I've always been enthralled with communities and seeing how people "really" live, when they aren't aware they are being watched, or when they are so comfortable with their surroundings that they forget to hide the little quirks that make up the wonderment and dysfunction that we all have.
I've always been more of an off the beaten path kind of kid-would rather drive around neighborhoods or eat in places only the locals know about-simply so I can watch with sponge-like eyes, soaking up all the human behavior.
On a trip to Pennsylvania as a child, I remember flopping down on a bench, exasperated and sad about the "Model" Amish Village they had set up. An uncle of mine asked around and ended up driving us through Amish Country, following wagons and waving at the locals. It was, to date, one of my favorite vacations.
I studied Criminal Justice in college because I am also enamored with deviance. I thought about working with troubled yutes and studied gangs and graffiti. When I transferred to UCF in Florida, my focus shifted to the Mafia. I love the mafia. Their brotherhood-loyalty-their secret society and their power.
Yes. I love communities-normal or dysfunctional, I love sitting back and watching them unfold.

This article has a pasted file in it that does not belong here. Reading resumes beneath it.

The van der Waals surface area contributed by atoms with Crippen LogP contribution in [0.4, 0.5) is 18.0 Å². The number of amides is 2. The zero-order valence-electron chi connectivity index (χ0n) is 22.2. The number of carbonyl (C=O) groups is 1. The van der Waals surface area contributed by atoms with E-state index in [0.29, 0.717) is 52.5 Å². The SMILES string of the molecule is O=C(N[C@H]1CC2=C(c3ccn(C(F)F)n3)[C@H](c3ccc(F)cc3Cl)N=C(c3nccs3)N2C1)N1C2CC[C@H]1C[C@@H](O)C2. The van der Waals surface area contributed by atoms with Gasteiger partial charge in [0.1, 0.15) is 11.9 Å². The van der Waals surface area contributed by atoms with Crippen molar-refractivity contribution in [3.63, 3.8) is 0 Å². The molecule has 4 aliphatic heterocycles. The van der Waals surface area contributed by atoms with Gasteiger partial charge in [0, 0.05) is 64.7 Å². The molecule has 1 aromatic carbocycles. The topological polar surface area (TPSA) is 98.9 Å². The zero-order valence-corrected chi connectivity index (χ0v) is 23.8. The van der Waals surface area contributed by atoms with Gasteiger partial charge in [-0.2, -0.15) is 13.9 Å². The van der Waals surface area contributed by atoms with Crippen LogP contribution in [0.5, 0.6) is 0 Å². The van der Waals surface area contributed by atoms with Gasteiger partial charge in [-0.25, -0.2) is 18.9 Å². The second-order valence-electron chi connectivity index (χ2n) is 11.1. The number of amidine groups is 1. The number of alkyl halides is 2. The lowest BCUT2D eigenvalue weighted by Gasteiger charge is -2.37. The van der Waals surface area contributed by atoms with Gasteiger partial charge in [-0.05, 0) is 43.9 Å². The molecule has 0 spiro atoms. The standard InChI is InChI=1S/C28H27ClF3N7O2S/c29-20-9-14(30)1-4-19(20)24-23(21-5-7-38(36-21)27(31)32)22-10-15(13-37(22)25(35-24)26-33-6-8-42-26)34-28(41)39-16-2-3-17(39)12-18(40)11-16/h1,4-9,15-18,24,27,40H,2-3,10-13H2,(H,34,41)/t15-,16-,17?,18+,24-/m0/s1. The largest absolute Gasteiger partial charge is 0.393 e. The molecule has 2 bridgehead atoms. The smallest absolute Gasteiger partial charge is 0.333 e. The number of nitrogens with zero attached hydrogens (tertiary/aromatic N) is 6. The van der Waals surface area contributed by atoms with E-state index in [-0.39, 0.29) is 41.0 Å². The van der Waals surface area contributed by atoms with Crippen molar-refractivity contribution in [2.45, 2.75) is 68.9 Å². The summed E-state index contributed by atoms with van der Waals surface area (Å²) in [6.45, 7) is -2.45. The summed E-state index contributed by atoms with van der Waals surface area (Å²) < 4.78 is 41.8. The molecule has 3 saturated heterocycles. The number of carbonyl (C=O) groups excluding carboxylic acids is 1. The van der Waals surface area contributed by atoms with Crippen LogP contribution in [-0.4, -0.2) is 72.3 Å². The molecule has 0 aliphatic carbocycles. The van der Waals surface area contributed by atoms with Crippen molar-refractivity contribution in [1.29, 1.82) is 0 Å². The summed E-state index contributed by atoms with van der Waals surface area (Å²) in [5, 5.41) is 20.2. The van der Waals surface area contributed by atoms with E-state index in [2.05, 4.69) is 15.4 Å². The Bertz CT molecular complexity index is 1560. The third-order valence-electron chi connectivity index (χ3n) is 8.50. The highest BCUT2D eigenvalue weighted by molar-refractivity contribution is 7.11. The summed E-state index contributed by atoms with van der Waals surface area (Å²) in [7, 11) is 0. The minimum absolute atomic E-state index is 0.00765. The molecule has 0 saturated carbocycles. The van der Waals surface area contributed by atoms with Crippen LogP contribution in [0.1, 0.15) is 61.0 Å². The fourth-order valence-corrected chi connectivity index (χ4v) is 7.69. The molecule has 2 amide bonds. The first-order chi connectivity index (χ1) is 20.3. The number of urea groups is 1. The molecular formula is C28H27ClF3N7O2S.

As mentioned in yesterday's post, I love the Mole People. They are the homeless men, women and children who have taken to living underground in the subway and train tunnels in NYC.
The Mole People is a book by Jennifer Toth. Though it's not as much as a story as I would like, I am finding it fascinating to read about the way communities form, relationships evolve and lives are lived-all underground.
It amazes me that these people-said to be 5000 strong and growing-live sight unseen for the most part, surviving with nothing more than a box or a blanket and a hole in the wall. Others, however, create homes in their cubbies, filling them with furniture, pictures and beds. In some cases, they even have clean water from broken pipes and light to read in.
In the book, the author goes underground as an outsider-that is, she did not try to pretend to be homeless. She interviews members of the community, trying to find out who they are. Throughout the book, it's very clear that they appreciate the fact that she is not trying to rehabilitate them or make them leave their homes-she simply wants to understand who they are and why they are there.
The Mole People fascinate me and they make me think about how lucky I am to have my small little house in the burbs, living free of addiction and mental illness. It also makes me realize how weak and pampered I am-that one day in the tunnels would probably be my undoing...I'm not sure I could bounce back after tunnel life.